The work features a garden where televisions lie like blooming flowers along with lush live plants. The monitors show a video work titled <Global Groove>, which is a series of cheerful and colorful sequences of music and dance from various countries and of different genres edited in the artist’s typical style. Without a coherent narrative to combine the disparate images, the video invites audiences to view it in a simple and intuitive manner. In this garden, the presence of TV monitors is emphasized by the unusual angles at which they are placed. This leads viewers to look down at the TVs that are facing upwards or lying on the side slantingly and to watch several monitors at the same time rather than concentrate on one. A natural environment artificially created and maintained in the interior space of a museum and the television symbolizing technology, which is considered opposite to nature, are brought together and form an organic space. The electronic images coming from the TV monitors flow through the leaves to various rhythms, to become part of the ecosystem. In this way, Paik harmonizes the stimuli of the pixels that ceaselessly change and the green energy of natural objects.
2. <Nixon TV>, 1965/2002, 2 TV monitors, coil, signal generator, amplifier, condenser, timer, 1-channel video, color, silent, variable size
2019 백남준展 《백남준 미디어 'n' 미데아》
The work is one of Paik’s earliest experimental installation works using televisions. Signals from the generator are amplified by the amp and electric currents flow through the coils installed on the monitors. The currents flow alternatively through the two monitors controlled by switches, distorting the electric beams on them. This contorts the face of former US president Richard Nixon, shown on the monitors, and creates comical images from it. Nixon failed to effectively use media in a TV debate with John F. Kennedy in 1960, which greatly affected his loss in the election. Paik focuses on the influence of media in this work.
3. Highlights of Paik’s solo exhibition <Electronic Art II> held at Galeria Bonino, 1968, 3 min. 34 sec.
Paik held four solo exhibitions entitled <Electronic Art>, starting from 1965, at Galeria Bonino in New York. In these exhibitions, Paik presents a video aesthetics of a different context from that of the single channel videos aired by broadcasting stations. The video sketches the <Electronic Art II> exhibition of 1968, that featured various experimental TV installations and video works. One of his works included in the video is <Caged McLuhan> that was created with the same mechanism as <Nixon TV>. The variation of the face of the media theorist Marshall McLuhan featured in this work hints at the complementary relationship between Paik and McLuhan, who provided an insightful analysis of media in his book <<Understanding Media>>. The work also helps understand the message of the media of Paik, who sought two-way variations of the television through his artistic intervention, rather than use it as a one-way medium, in connection with McLuhan’s concept of “media as messages”.
4. <TV Clock>, 1963–1977/1991, 24 manipulated TVs, variable size
2019 백남준展 《백남준 미디어 'n' 미데아》
Consisting of 24 TV monitors, the work is one of Paik’s early TV installation works. The 24 monitors symbolize the 24 hours of a day, with each of them showing lines of different inclinations, expressing different times. Paik removed the vertical inducement device of the tube in the television to create these images, which are condensed into single electric beams and help visualize time. Made up of 24 color TV monitors, the work invites viewers to visually sense the daily passage of time in a peaceful, meditative mood.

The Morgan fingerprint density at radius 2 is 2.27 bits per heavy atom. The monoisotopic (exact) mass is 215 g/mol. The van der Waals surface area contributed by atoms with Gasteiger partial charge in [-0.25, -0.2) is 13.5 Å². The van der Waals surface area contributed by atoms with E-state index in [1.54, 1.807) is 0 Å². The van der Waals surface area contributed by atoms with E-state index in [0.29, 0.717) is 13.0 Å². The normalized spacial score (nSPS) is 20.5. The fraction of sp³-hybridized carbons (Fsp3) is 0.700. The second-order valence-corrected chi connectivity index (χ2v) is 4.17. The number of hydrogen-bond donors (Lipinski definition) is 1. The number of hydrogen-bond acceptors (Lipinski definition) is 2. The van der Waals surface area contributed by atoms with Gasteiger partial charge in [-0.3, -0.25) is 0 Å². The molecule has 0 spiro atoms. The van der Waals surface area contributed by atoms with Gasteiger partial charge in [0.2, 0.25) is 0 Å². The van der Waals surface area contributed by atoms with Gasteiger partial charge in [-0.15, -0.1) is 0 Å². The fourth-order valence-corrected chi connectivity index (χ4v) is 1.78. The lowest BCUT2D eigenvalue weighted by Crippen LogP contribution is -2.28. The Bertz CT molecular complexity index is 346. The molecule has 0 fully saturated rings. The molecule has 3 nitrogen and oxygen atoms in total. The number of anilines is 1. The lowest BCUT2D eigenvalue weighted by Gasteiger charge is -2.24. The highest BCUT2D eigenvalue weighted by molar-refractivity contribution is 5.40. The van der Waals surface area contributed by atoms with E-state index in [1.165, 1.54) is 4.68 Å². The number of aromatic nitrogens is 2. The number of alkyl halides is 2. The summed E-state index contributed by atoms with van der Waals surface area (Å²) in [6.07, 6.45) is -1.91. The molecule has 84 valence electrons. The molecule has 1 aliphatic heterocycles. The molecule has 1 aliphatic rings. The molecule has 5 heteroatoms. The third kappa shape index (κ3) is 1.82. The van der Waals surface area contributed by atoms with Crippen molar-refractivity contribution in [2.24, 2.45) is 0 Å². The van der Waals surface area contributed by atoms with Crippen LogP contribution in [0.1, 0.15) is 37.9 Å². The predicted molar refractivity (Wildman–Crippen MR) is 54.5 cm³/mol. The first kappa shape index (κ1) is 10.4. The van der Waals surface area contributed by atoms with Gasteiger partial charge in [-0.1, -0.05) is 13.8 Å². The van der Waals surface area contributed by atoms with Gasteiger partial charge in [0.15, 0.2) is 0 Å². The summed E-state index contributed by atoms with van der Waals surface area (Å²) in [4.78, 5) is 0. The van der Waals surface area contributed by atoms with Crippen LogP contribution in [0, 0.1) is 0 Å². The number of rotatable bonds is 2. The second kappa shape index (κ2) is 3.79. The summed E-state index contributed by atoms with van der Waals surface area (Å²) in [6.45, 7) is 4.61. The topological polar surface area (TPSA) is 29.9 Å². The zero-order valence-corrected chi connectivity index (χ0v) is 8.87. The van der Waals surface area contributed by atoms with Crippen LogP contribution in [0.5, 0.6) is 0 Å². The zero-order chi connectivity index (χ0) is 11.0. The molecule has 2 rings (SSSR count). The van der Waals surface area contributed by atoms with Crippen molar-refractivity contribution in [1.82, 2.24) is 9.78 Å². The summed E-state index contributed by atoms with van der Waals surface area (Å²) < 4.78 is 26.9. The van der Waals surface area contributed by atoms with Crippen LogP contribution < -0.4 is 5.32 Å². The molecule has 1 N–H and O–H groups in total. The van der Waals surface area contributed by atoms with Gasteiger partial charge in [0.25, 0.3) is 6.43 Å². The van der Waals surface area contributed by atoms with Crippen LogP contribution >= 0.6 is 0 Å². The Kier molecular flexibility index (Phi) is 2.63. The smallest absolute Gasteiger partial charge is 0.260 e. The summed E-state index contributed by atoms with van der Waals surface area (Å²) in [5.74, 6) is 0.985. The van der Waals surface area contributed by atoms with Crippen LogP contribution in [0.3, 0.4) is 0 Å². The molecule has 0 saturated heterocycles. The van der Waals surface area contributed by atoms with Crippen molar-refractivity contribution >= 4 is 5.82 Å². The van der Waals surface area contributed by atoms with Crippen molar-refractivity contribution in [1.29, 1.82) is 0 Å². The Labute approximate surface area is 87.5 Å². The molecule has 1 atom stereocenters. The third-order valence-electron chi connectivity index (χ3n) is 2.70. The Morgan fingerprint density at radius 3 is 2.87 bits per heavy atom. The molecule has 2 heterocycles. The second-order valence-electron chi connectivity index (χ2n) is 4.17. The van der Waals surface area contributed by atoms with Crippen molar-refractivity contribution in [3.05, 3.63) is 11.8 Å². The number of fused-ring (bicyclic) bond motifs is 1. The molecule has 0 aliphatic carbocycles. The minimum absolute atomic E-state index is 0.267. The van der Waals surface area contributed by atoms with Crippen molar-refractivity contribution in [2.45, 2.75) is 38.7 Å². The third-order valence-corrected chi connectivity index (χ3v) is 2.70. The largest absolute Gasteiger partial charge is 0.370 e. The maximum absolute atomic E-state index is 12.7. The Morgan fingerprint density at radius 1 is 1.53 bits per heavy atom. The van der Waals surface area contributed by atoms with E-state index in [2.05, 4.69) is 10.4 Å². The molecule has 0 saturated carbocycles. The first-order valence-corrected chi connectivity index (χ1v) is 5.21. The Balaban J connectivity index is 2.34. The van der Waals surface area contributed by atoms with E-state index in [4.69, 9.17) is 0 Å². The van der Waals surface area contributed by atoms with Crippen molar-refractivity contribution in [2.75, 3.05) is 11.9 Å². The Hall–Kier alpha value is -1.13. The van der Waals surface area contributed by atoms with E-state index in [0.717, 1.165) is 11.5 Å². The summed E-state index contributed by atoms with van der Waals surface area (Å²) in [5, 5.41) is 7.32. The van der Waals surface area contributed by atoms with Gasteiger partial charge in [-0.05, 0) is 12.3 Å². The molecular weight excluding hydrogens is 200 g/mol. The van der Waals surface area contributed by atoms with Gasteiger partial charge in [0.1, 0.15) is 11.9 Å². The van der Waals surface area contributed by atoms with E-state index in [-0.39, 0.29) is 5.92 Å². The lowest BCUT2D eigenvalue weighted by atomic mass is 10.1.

5. <Charlie Chaplin>, 2001, 4 CRT TVs, 1 LCD monitor, 4 radio cases, 2 bulbs, 1-channel video, color, silent, 185 x 152 x 56 cm
2019 백남준展 《백남준 미디어 'n' 미데아》
Comic actor and movie director Charlie Chaplin steadily addressed the issues of the recovery of humanity in the age of materialism in his films such as <The Gold Rush>, <Modern Times> and <The Great Dictator>. Particularly, in his iconic work <Modern Times>, Chaplin criticizes the loss of humanity in the modern society dominated by machine civilization and capitalism with his typical, lyrical yet humorous soul. Paik, in this work, represented the image of Chaplin in a robot made up of several video works, which is an only natural way for the two artists to meet, given that Paik also delved into the issue of the harmony of humanity and technology as well as that of humanized technology. The robot has a body consisting of a vintage monitor, old televisions and radios, while bulbs reminiscent of gas lamps in Chaplin’s movies function as its hands. The robot gives an antique impression, arousing nostalgia for the age of black and white films. Sequences extracted from Chaplin’s movies and edited by Paik are shown in the five monitors.
6. <Global Groove>, 1973, 1-channel video, color, sound, 29 min 39 sec
2019 백남준展 《백남준 미디어 'n' 미데아》 2019 백남준展 《백남준 미디어 'n' 미데아》
Produced in cooperation with WNET, a public television station serving the New York metropolitan area, and aired first on January 30, 1974, Paik’s representative video work <Global Groove>, as its title suggests, features a series of music and dance sequences from various cultures. In this video, which begins with the author’s statement that “this is a glimpse of a video landscape of tomorrow when you will be able to switch on any TV station on the earth and TV guides will be as fat as the Manhattan telephone book,” rock music and the drum sounds played by Navajo women correspond with each other and the traditional Korean fan dance overlaps with tap dance. Also, as represented in the combination of Beethoven’s <Moonlight Sonata> and Stockhausen’s electronic music, culturally opposing elements are given equal status and coexist in this video. Paik, by putting together such heterogeneous and conflicting elements, seeks to present a new complex cultural landscape with no national borders based on the prospect of a future globalization through TV.
7. <Bob Hope>, 2001, 2 CRT TVs, 3 LCD monitors, radios and CRT TV cases, 1-channel video, color, silent, 141 x 116 x 33 cm
2019 백남준展 《백남준 미디어 'n' 미데아》
Bob Hope was an American stand-up comedian, actor, singer, dancer and writer, who gained huge popularity in the 20th century. He was an all-around entertainer who actively appeared in many radio and television shows, movies and theaters. Paik made a number of works featuring celebrities including Humphrey Bogart, David Bowie, Lauren Bacall and Marilyn Monroe, as well as Hope, which reflects his interest in the impact of mass media, the consumption of images by media, and the boundary between high art and popular art since the 1970s. In 1984, when Hope appeared in a TV show produ